In this morning's New York Times, Eric Lichtblau's "F.B.I. Watched Activist Groups, New Files Show" tells you what many books and articles (outside of the paper) already have, "terrorist" is the new "communist." It's a cottage industry providing cover for a Justice Department that wants to spy on citizens. The "terrorists" include PETA, the Catholic Workers and GreenPeace.
Now how do you get an FBI investigation? As Robert Parry has pointed out, Oliver North's elves knew that five complaints could generate "interest." That was in Reagan times. Under Bully Boy, the so-called war on terrorism provides the cover.
From Lichtblau's article:
F.B.I. officials said Monday that their investigators had no interest in monitoring political or social activities and that any investigations that touched on advocacy groups were driven by evidence of criminal or violent activity at public protests and in other settings.
"Driven by evidence of criminal or violent activity at public protests and in other settings"? Where are the charges for this evidence? Is the Justice Dept. suggesting that they have evidence and aren't prosecuting people?
From the article:
But the documents, coming after the Bush administration's confirmation that President Bush had authorized some spying without warrants in fighting terrorism, prompted charges from civil rights advocates that the government had improperly blurred the line between terrorism and acts of civil disobedience and lawful protest.
One F.B.I. document indicates that agents in Indianapolis planned to conduct surveillance as part of a "Vegan Community Project." Another document talks of the Catholic Workers group's "semi-communistic ideology." A third indicates the bureau's interest in determining the location of a protest over llama fur planned by People for the Ethical Treatment of Animals.
Lloyd notes Ruth Conniff's "Bush as Nixon" (Ruth Conniff's Online Column, The Progressive) which was written before Lichtblau's story made it into print (or was available online):
President Bush is looking more and more like Richard Nixon every day--between his secret plan to win the war and his domestic spying operation. Certainly Sunday night's "mistakes were made" Oval Office speech smacked of a Nixonian combination of self-pity and stubborn pugnaciousness.
All Bush needs now is an official enemies list. And who knows, maybe he has one. There's no telling who is a target of the White House/NSA eavesdropping program. In the biggest news of the week, we learned last Thursday that the New York Times has been sitting on a story all year that the White House has a secret spying operation, authorizing the NSA to listen in on overseas phone calls placed by Americans. The program defies the 1978 Foreign Intelligence Surveillance Act, which requires the FBI and the NSA to obtain warrants from a special court if they want to tap phones and conduct other forms of electronic surveillance of Americans. Condoleezza Rice and Dick Cheney have gone out of their way to insist that the warrant process is a cumbersome barrier that would prevent them from "saving lives." Had they been able to spy on Americans at will, it "might have led us to be able to prevent 9/11," the Vice President claimed. Never mind that the warrant process can be expedited to take hours or even minutes, according to the New York Times. Under especially urgent circumstances, the government can even get a warrant 72 hours AFTER the spying has already begun.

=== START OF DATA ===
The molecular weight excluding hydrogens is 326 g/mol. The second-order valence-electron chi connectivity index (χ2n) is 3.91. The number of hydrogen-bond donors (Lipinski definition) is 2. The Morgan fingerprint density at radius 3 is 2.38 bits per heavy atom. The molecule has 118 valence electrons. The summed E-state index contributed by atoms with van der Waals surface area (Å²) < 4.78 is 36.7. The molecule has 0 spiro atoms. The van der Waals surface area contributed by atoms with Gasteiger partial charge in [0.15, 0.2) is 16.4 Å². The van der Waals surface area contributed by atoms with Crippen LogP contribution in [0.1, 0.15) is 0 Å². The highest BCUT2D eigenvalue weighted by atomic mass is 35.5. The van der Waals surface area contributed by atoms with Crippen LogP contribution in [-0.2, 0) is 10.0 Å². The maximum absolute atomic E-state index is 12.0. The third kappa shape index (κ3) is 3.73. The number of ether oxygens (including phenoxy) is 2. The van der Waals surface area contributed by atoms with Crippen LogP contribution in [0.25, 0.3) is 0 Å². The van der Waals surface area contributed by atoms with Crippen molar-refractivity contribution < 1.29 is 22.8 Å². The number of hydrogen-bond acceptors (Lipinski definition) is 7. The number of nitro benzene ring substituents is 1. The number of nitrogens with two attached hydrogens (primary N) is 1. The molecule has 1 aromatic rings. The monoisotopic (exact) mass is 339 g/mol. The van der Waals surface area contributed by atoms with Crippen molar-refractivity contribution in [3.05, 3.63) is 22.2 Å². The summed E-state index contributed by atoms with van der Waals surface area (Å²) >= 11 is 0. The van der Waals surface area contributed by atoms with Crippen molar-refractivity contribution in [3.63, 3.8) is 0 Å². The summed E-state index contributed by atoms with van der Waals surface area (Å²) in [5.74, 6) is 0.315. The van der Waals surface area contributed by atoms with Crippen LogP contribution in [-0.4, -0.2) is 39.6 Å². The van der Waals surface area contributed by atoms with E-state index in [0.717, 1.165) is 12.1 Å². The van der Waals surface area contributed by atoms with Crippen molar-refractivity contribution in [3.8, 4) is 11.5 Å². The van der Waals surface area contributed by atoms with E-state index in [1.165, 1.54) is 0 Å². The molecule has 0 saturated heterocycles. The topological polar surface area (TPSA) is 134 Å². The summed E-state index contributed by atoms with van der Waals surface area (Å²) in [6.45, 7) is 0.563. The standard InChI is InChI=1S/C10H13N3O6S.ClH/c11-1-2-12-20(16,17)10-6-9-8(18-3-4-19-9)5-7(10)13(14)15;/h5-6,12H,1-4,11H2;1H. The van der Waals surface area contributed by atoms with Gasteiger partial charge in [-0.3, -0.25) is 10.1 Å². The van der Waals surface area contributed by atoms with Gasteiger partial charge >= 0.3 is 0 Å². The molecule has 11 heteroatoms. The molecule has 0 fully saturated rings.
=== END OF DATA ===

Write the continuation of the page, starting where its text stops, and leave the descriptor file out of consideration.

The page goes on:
Naturally, the White House insists that it is only spying on "terrorists"--though it is unwilling to allow Congress or the courts to review any evidence that the targets of its spying have any terrorist links at all. In the same way, Bush continues to insist that withdrawing from Iraq would be a victory for "the terrorists." The term is so broad it can cover anyone the Administration deems an enemy. And this constant harangue is what is wearing down support for the Administration.
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